This volume explores nearly every facet of contemporary Jesus research from eyewitness criteria to the reliability of memory, from archaeology to psychobiography, from oral traditions to literary sources.
With contributions from forty internationally respected Jewish and Christian scholars, this distinguished collection of articles comes from the second (2007) Princeton-Prague Symposium on Jesus Research. It summarizes the significant advances in understanding Jesus that scholars have made in recent years through the development of diverse methodologies.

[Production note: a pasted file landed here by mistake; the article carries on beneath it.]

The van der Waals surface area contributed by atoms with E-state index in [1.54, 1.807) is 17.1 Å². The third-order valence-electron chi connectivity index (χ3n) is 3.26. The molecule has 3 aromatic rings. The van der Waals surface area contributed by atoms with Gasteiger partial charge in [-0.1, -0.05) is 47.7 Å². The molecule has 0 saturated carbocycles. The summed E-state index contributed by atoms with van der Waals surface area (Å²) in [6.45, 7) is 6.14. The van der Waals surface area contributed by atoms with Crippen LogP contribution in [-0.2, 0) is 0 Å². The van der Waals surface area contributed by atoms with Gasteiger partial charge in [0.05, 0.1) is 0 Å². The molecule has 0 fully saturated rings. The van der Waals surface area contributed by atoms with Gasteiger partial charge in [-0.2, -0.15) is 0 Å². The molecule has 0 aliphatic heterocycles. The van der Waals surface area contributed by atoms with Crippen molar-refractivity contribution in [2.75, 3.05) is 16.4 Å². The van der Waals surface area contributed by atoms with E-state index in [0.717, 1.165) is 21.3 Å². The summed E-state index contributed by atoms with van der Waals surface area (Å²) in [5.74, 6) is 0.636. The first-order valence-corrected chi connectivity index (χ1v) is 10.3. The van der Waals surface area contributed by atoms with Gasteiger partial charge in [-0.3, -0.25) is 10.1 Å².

Readers already knowledgeable in the field will discover unique angles from well-known scholars, and all will be amply informed on the current state of Jesus studies.
Contributors Dale C. Allison Jr., Mordechai Aviam, Richard Bauckham,
Darrell L. Bock, Donald Capps, James H. Charlesworth,
Bruce Chilton, Michael Allen Daise, Arye Edrei,
Kathy Ehrensperger, Casey D. Elledge, Craig A. Evans,
Peter W. Flint, Sean Freyne, David Hendin,
Tom Holmen, Richard A. Horsley, Jeremy M. Hutton,
Craig Keener, Werner H. Kelber, Ulrich Luz,
Gabriel Mazor, Lee Martin McDonald, Doron Mendels,
Daniel F. Moore, Suleiman A. Mourad, Etienne Nodet,
Lidija Novakovic, Gerbern S. Oegema, George L. Parsenios,
Pheme Perkins, Petr Pokorny, Stanley E. Porter,
Brian Rhea, Jan Roskovec, D. Moody Smith,
Gerd Theissen, Geza Vermes, Walter P. Weaver,
Robert L. Webb,